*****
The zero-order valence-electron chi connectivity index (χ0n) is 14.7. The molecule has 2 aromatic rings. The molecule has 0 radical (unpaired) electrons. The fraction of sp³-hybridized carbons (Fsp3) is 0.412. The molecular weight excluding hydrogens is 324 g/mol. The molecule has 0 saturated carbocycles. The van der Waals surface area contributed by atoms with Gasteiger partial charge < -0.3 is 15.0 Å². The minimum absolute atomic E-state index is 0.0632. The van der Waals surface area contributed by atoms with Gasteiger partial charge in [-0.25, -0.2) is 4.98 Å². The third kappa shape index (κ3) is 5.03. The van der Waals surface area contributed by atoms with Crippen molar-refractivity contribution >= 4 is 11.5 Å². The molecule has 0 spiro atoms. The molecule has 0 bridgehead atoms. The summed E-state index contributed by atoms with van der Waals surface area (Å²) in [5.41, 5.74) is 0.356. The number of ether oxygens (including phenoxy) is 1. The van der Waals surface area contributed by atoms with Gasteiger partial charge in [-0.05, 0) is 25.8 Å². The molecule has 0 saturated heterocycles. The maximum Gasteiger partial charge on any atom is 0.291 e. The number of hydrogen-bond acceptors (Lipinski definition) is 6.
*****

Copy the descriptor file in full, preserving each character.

The zero-order valence-electron chi connectivity index (χ0n) is 14.7. The molecule has 2 aromatic rings. The molecule has 0 radical (unpaired) electrons. The fraction of sp³-hybridized carbons (Fsp3) is 0.412. The molecular weight excluding hydrogens is 324 g/mol. The molecule has 0 saturated carbocycles. The van der Waals surface area contributed by atoms with Gasteiger partial charge < -0.3 is 15.0 Å². The minimum absolute atomic E-state index is 0.0632. The van der Waals surface area contributed by atoms with Gasteiger partial charge in [-0.25, -0.2) is 4.98 Å². The third kappa shape index (κ3) is 5.03. The van der Waals surface area contributed by atoms with Crippen molar-refractivity contribution >= 4 is 11.5 Å². The molecule has 0 spiro atoms. The molecule has 0 bridgehead atoms. The summed E-state index contributed by atoms with van der Waals surface area (Å²) in [5.41, 5.74) is 0.356. The number of ether oxygens (including phenoxy) is 1. The van der Waals surface area contributed by atoms with Gasteiger partial charge in [-0.05, 0) is 25.8 Å². The molecule has 0 saturated heterocycles. The maximum Gasteiger partial charge on any atom is 0.291 e. The number of hydrogen-bond acceptors (Lipinski definition) is 6.